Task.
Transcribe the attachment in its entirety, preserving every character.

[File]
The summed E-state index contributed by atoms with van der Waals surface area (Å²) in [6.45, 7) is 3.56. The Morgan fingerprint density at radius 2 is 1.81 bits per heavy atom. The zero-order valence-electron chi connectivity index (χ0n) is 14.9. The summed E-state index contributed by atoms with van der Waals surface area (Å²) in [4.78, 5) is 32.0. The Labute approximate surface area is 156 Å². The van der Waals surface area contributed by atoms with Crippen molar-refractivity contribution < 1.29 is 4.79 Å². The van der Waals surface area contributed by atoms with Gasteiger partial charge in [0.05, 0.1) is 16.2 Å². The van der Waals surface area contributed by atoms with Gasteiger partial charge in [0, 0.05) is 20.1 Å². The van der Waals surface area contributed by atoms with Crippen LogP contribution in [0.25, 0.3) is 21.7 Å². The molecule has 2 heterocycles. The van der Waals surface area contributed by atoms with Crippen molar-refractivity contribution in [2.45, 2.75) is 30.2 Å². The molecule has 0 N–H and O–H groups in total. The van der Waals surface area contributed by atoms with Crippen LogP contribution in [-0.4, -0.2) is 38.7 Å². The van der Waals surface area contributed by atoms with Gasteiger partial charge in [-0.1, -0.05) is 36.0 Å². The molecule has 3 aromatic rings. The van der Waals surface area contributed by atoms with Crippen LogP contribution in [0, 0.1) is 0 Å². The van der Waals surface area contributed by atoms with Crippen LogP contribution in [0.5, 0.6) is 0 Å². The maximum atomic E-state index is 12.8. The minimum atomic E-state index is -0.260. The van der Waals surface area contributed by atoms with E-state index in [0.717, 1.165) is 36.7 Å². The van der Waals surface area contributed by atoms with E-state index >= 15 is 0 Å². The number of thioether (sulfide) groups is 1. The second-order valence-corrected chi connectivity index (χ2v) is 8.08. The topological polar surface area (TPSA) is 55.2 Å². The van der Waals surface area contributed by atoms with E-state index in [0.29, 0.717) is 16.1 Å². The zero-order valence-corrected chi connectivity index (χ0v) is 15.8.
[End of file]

The summed E-state index contributed by atoms with van der Waals surface area (Å²) in [6.45, 7) is 3.56. The Morgan fingerprint density at radius 2 is 1.81 bits per heavy atom. The zero-order valence-electron chi connectivity index (χ0n) is 14.9. The summed E-state index contributed by atoms with van der Waals surface area (Å²) in [4.78, 5) is 32.0. The Labute approximate surface area is 156 Å². The van der Waals surface area contributed by atoms with Crippen molar-refractivity contribution < 1.29 is 4.79 Å². The van der Waals surface area contributed by atoms with Gasteiger partial charge in [0.05, 0.1) is 16.2 Å². The van der Waals surface area contributed by atoms with Gasteiger partial charge in [0, 0.05) is 20.1 Å². The van der Waals surface area contributed by atoms with Crippen LogP contribution in [0.25, 0.3) is 21.7 Å². The molecule has 2 heterocycles. The van der Waals surface area contributed by atoms with Crippen molar-refractivity contribution in [2.45, 2.75) is 30.2 Å². The molecule has 0 N–H and O–H groups in total. The van der Waals surface area contributed by atoms with Crippen LogP contribution in [-0.4, -0.2) is 38.7 Å². The van der Waals surface area contributed by atoms with Gasteiger partial charge in [-0.1, -0.05) is 36.0 Å². The molecule has 3 aromatic rings. The van der Waals surface area contributed by atoms with Crippen LogP contribution in [0, 0.1) is 0 Å². The van der Waals surface area contributed by atoms with Crippen LogP contribution in [0.5, 0.6) is 0 Å². The maximum atomic E-state index is 12.8. The minimum atomic E-state index is -0.260. The van der Waals surface area contributed by atoms with E-state index in [0.717, 1.165) is 36.7 Å². The van der Waals surface area contributed by atoms with E-state index >= 15 is 0 Å². The number of thioether (sulfide) groups is 1. The second-order valence-corrected chi connectivity index (χ2v) is 8.08. The topological polar surface area (TPSA) is 55.2 Å². The van der Waals surface area contributed by atoms with E-state index in [0.29, 0.717) is 16.1 Å². The zero-order valence-corrected chi connectivity index (χ0v) is 15.8.